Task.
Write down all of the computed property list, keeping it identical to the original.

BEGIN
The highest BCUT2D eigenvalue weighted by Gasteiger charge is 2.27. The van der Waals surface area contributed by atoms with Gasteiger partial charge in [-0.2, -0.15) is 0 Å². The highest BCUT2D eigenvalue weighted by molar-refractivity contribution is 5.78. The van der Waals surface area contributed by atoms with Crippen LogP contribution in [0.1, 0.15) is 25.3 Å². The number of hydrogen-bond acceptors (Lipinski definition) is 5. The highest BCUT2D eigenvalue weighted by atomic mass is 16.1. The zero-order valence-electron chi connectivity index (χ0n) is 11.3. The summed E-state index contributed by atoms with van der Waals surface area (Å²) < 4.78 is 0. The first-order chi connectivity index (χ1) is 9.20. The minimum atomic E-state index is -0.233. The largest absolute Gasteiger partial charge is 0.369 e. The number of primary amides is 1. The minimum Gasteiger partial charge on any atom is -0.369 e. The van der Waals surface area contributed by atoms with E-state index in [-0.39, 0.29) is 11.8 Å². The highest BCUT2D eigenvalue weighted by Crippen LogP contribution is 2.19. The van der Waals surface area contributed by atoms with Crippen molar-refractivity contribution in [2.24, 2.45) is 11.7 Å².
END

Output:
The highest BCUT2D eigenvalue weighted by Gasteiger charge is 2.27. The van der Waals surface area contributed by atoms with Gasteiger partial charge in [-0.2, -0.15) is 0 Å². The highest BCUT2D eigenvalue weighted by molar-refractivity contribution is 5.78. The van der Waals surface area contributed by atoms with Crippen LogP contribution in [0.1, 0.15) is 25.3 Å². The number of hydrogen-bond acceptors (Lipinski definition) is 5. The highest BCUT2D eigenvalue weighted by atomic mass is 16.1. The zero-order valence-electron chi connectivity index (χ0n) is 11.3. The summed E-state index contributed by atoms with van der Waals surface area (Å²) < 4.78 is 0. The first-order chi connectivity index (χ1) is 9.20. The minimum atomic E-state index is -0.233. The largest absolute Gasteiger partial charge is 0.369 e. The number of primary amides is 1. The minimum Gasteiger partial charge on any atom is -0.369 e. The van der Waals surface area contributed by atoms with E-state index in [-0.39, 0.29) is 11.8 Å². The highest BCUT2D eigenvalue weighted by Crippen LogP contribution is 2.19. The van der Waals surface area contributed by atoms with Crippen molar-refractivity contribution in [2.24, 2.45) is 11.7 Å².